18. I'm not going to do step-by-step reply to all your points, but just talking the above: Being currently all part of the UK is how I used the word 'country'. Something I'd have thought reasonable and obvious. And then your comment about the EU not being a country. Yes, of course we all know the EU is not a country; but I was replying to comments on passports, and as far as passports are concerned I understand it's viewed as one with free movement, and that was the context of my reply - something I'd had thought would be fairly obvious. But perhaps I need to submit comments to my lawyer before submitting! Now if you want to delve into grammatical inexactitudes, the odd poorly chosen noun or adjective, question the minutia of the wording to ignore the obvious direction of the discussion, then carry on. But I suggest it's nothing more than a diversionary tactic.
  19. I'm sorry, but that sounds like a riddle. Yes it will be like neighbouring countries. Do you not need a passport to enter a country other than the EU? Not forgetting once Scotland separate they are yet to be (assuming they want to be) part of the EU. As far as I can see, undoing 300 years of history is exactly what they want. No it's not, is a different place within the UK. No different than saying Birmingham is a different city than Manchester. Blaming a particular political party is blaming democracy. There'll always be a significant percentage of the populous that think they've got (and therefore blame) the wrong party in power. At the current state of play it looks like whatever the outcome of the Scottish vote, something very close to 50% of Scots will either have the wrong outcome or stuck with a new constitution they don't want and can't get rid of. To quote the blindingly obvious, the result of an election is the voice of the organism called The People. To blame any particular political party is in effect to blame the people. We have a voice and we exercise our voice at election time. We cannot blame anyone but ourselves if we elect what we then think is the wrong party in power. Do I hear: "but they didn't do what they said they'd do at election time". That's still our fault because we didn't look deep enough at the baubles offered or the integrity of the candidate. Were they practical, possible or even affordable? If we are gullible enough to be taken in by a few impractical, impossible or unaffordable baubles, then we've no one but ourselves to blame. As for this Scottish business: has the main proponent of independence produced a realistic, practical not to mention possible plan for the currency? It seems to me as an outsider (and one who doesn't care one jot as to how they vote) he hasn't and always sidesteps the issue when questioned. Like the other day he was asked about a particular issue, and all I heard was a comment about a public announcement being made before the end of a meeting. Well, there may have been a slip of paper passed under a door, and very naughty if it was, but that's nothing to do with the issue. But presumably it's a good sidestep shuffle.
  20. Think you're mixing definitions here. Clearly what one uses is open to agreement and can technically be anything. But what everyone agrees to use represents human effort and is called money. To suggest money is imaginary can only render human effort also imaginary, which is ludicrous. Cheapen money by (say) printing the stuff (QE I think is the description used in polite company), and you do nothing more than cheapen your, mine and everybody else's labour and effort - not to mention blood sweat and tears. And for Scotland to use someone else's money simply renders the value of their effort and labour entirely dependent on a foreign country's economy. Should the foreign county's currency collapse, Scotland's currency, and doubtless economy, would collapse also. As a general view, if they want to go independent, then just go. Identify your own assets, create your own money and go. But to continue to use the currency of the county you want independence from is, as far as I can see, an admission that independence wouldn't work. Indeed, such an arrangement is not independence.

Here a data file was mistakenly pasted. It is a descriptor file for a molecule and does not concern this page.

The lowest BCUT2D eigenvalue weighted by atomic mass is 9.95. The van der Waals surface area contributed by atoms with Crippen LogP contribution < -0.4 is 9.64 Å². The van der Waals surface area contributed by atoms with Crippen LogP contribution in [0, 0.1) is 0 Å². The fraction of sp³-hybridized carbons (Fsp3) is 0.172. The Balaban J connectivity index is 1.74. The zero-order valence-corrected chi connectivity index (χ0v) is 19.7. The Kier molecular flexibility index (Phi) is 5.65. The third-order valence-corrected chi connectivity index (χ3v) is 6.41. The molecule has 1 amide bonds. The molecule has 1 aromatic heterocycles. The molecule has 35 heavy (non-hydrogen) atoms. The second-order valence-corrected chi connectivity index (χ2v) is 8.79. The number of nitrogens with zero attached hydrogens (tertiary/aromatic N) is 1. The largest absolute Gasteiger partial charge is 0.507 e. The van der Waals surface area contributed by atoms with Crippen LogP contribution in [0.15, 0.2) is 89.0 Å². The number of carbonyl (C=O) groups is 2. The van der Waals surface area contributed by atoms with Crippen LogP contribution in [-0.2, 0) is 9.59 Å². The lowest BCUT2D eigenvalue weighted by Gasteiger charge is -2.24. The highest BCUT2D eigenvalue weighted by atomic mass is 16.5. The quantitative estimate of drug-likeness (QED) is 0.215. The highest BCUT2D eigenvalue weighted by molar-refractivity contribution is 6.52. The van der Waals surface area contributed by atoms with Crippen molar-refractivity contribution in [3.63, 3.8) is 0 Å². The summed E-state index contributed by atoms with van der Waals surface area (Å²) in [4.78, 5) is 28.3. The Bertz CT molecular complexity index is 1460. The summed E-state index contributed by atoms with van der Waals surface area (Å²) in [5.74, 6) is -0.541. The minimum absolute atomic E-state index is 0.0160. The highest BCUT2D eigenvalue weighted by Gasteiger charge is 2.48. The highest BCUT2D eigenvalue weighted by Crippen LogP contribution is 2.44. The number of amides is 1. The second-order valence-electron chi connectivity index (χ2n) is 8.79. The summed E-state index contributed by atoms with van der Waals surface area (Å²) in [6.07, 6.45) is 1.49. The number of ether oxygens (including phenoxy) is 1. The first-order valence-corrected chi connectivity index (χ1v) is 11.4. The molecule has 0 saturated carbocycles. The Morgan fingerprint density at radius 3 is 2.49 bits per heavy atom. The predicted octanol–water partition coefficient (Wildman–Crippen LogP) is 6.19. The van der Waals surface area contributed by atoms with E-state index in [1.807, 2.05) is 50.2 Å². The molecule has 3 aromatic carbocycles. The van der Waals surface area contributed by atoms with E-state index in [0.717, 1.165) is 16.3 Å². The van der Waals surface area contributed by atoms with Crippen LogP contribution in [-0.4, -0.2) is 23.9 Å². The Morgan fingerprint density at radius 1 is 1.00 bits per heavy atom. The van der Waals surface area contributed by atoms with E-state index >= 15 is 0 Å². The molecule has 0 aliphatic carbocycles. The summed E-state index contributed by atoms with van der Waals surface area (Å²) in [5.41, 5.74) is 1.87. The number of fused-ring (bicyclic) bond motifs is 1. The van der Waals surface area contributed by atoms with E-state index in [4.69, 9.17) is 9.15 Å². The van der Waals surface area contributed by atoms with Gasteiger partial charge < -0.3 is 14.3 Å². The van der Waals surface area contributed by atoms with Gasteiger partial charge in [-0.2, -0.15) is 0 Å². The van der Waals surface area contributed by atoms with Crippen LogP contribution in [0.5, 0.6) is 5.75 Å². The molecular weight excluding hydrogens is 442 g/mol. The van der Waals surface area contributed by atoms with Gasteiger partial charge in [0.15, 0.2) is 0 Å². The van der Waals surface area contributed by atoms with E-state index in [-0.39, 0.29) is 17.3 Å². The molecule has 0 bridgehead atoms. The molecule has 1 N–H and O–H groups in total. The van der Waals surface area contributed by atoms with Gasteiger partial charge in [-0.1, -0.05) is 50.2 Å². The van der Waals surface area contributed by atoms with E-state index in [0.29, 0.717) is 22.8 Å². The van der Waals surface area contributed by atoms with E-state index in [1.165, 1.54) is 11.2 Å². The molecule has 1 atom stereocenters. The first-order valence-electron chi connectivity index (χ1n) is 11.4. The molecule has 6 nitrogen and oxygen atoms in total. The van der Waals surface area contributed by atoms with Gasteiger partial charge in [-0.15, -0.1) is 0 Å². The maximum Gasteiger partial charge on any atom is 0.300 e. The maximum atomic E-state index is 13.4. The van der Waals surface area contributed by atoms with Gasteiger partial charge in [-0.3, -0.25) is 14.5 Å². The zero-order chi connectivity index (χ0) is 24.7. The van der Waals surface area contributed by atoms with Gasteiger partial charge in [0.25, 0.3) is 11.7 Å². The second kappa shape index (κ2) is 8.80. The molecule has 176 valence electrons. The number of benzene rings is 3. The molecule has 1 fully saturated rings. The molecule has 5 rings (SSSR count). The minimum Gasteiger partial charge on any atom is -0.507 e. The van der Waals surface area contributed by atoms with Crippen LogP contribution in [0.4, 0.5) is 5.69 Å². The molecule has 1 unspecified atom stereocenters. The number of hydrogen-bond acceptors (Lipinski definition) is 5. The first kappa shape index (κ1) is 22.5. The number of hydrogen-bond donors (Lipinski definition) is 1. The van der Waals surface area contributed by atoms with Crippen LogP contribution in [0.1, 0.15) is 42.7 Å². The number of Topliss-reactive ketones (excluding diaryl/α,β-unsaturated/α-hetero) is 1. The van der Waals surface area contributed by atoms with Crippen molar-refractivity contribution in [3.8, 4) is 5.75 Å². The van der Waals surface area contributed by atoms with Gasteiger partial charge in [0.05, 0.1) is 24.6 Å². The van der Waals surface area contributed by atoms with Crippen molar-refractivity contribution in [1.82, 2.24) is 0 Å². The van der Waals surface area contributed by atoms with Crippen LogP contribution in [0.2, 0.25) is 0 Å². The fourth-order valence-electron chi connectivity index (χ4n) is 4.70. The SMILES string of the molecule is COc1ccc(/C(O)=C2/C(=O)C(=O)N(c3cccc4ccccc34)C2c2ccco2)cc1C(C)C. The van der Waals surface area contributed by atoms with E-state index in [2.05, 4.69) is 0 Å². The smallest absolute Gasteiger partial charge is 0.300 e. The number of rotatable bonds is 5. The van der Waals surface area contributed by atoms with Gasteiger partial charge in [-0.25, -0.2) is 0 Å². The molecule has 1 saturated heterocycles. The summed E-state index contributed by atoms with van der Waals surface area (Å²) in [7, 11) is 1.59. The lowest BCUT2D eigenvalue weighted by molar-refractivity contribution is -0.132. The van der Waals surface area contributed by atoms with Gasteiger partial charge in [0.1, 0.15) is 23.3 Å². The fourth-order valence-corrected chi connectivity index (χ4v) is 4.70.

21. Well, they'll be having some group telling them what to do. And at the moment, if they vote yes, they'll have a bunch who want to use a foreign currency like (as someone said previously) some underdeveloped country. I think they need to think about that one: they'll be a country that doesn't have, and apparently no intention of having, a currency of its own. And those leading the 'yes' campaign are apparently quite happy and content with such an outcome. And just to add to the certainty, the owning country say quite clearly they can't use said currency. If that's not a recipe for serious financial problems, I don't know what is. And I think we all know: It's the economy, stupid.
  22. Earlier in this thread, I recall someone remarking that they never get the government they want. My response to that was that that is democracy. But with this Scotland business, and if the voting is reflected in the above poll, then a very large percentage of the Scottish population will be dissatisfied. And it won't just be the wrong government they'll be complaining about that can be ousted at the next election, it'll be the wrong constitution that can't be reversed! Recipe for a revolution? That's one way of looking at it, I would use the word exciting. Yes, I'm looking forward to it. Come on you Scots, vote 'yes'.
  23. I haven't the foggiest to what it is you're talking about. As for this Scotland business, and if I've not made my view too clear, I'll try again. If someone came to me and said they were dissatisfied with conditions, I'd say: be kind enough to close the door as you leave. Likewise with Scotland. And as for this cancellation of PM's question time tomorrow, that's nothing more than cowering to threats. Did Drake stop his game of bowls?
  24. Think it's a bit more than dreaming; just read that house purchase transactions have stalled. Stalled apparently because finance companies are not sure about the value of currency should Scotland go for a new one. And similarly if they use the Pound. Indeed, house values have reportedly dropped already. Think it was also reported they are worried about the 4 billion (think that was the amount) already loaned. Far from being a dream, it sounds like it's building up quite well. Yes, I make no excuses to being a voyeur. As for a general view, I don't see what all the political heat is all about. If Scotland wants to go it alone then I can't see why the rest of us should get too worked up in a lather. If they want to go, just go. But don't look to us for a bob or two if it all goes wrong.